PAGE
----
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You know, it took me until like ... 1989 to get this song out of my head. Thanks, letter writer.
Q: Hi Meredith,
My boyfriend and I have been together for almost three years. We have a lot in common and enjoy each other’s company. I really do feel it's is a perfect match in many ways and he tells me he feels the same. I am 25 and he is 26. We both still live at home with our parents a couple towns over from each other, leaving it possible to see each other once or twice a week and on most weekends. We have discussed future plans of marriage, but we both know that we love the way things are going for now. We have said that maybe in another year or two, after we save a little more money, these plans will be acted on. I think that now would be a great time to start, but I do not want to pressure him into such a huge commitment. He is definitely worth the wait.
I understand that he is still young and a lot of him still wants to party and go out a lot. He is always making plans with his friends and always needing to know what they are up to. I am glad he has a great group of guy friends, and I get along great with them as well, but lately, they are his first priority. If I ask to go out for dinner on a Friday night, he always says "We’ll see," meaning, “I will wait for my friends to get back to me, then I will decide.” He always invites me out with them, which is a good thing, and gets upset when I don’t come out. I always respond with, “Why can't you just be with me for one night?" and his response is always “Because I love being out with all of us including my friends and you," or "In a few years from now, we won't be able to go out as much as we do and party."
I do agree that we have a handful of good years left before we all start settling down, but when is enough, enough? I know he does love me, and loves my company, but is it time for me to back away and reevaluate what would be better for me? I do have a great time when we go out in groups, but it would be nice once in a while to have my own quality time with him. This also makes me wonder, is he feeding me lines just to keep me around? Is he telling me he loves me and can't wait to marry me for nothing? It is just so confusing to me because after spending so much time with his friends, you would think that he would want a nice relaxing night with me once in a while. I would be absolutely devastated if we were to break up, but I have so much love for him that I know I am capable of loving another. Should I stick by, or look for someone else to love who would want to be in the presence of my company?
– All Partied Out!, Boston
A: I don't think he’s feeding you lines, APO. I think he loves you and wants you around. He doesn't seem to be looking for something new. In fact, he seems desperate to maintain the status quo. Many people in their 20s get scared of "adult life" and cling to routines to prove a point. Your guy is incredibly social and a bit paranoid about his grown-up future. I don't think this is about you -- I think this is his issue with his future self.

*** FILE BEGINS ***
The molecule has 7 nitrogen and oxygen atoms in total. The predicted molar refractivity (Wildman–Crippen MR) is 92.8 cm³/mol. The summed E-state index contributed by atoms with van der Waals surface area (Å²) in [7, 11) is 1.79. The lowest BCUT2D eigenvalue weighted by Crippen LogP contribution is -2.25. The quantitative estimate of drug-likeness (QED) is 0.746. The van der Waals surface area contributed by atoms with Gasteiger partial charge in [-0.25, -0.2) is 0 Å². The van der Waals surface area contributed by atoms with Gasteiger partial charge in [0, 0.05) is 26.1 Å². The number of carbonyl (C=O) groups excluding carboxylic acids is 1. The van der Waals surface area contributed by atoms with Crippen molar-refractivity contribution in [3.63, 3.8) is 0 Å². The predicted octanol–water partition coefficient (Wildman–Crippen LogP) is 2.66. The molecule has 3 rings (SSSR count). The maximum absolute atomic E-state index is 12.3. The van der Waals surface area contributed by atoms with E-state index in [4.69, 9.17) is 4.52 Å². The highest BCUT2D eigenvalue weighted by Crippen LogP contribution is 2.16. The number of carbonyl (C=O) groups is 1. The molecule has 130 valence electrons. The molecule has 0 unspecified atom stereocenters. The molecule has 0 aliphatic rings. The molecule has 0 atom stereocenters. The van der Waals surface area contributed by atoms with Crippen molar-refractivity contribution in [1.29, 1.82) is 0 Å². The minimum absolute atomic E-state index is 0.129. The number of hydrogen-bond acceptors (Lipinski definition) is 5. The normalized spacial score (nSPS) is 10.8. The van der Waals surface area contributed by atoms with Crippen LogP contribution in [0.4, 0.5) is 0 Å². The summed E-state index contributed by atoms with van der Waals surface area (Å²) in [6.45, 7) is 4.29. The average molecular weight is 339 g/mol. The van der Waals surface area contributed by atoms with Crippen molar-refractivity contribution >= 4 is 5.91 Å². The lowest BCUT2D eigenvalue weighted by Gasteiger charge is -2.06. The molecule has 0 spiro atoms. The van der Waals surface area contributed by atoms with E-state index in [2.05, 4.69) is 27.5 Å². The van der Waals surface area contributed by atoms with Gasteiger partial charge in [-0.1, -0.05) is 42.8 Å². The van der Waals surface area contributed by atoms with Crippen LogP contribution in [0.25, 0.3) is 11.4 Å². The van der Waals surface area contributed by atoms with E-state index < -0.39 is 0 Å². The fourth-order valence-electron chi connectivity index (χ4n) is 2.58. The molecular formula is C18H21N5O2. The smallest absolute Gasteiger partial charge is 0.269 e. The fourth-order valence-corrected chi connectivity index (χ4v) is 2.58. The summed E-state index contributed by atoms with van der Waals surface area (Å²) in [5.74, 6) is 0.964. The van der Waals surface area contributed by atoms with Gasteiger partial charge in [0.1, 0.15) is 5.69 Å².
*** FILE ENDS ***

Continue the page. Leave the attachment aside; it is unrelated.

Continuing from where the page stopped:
The thing is, it's hard to figure out his motives and your potential as a couple when you're both living with your parents. If you were living together or in your own places, you'd have plenty of nights alone together, and you'd both be psyched to escape with friends whenever possible. I think that if you knew when you were planning on moving in together -- like an exact date or year, at the very least -- you'd be less stressed. You'd know that he intends to move forward. You'd know that your current situation is temporary. At the moment, there's no end date.
At the beginning of your letter you say "we both know that we love the way things are going for now." But you don’t. You want to move out of your families' houses. You're not opposed to partying -- you just want to become more emotionally intimate and to know what you're looking forward to.
Talk to him. About the timeline. Because I think that's your real concern. I'm pretty sure that solving one problem will solve the other. If he can't move forward or come up with a real plan for taking the next step, then yes, you've got some big things to consider.
Readers? Is it problematic that he won't go for alone time? Am I right to say this is about their lack of plans for the future as opposed to partying? Is it troubling that her significant other shows some, um, Peter Pan symptoms? Will he ever want to settle down like an adult, whatever that means? Discuss.
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Meredith Goldstein is a Boston Globe columnist who follows relationship trends and entertainment. She offers daily advice on Love Letters — and welcomes your comments. Meredith is also the author of "The Singles," a new novel about complicated relationships. Follow Meredith here and on Twitter. Love Letters can be found in the print edition of The Boston Globe every Saturday in the G section.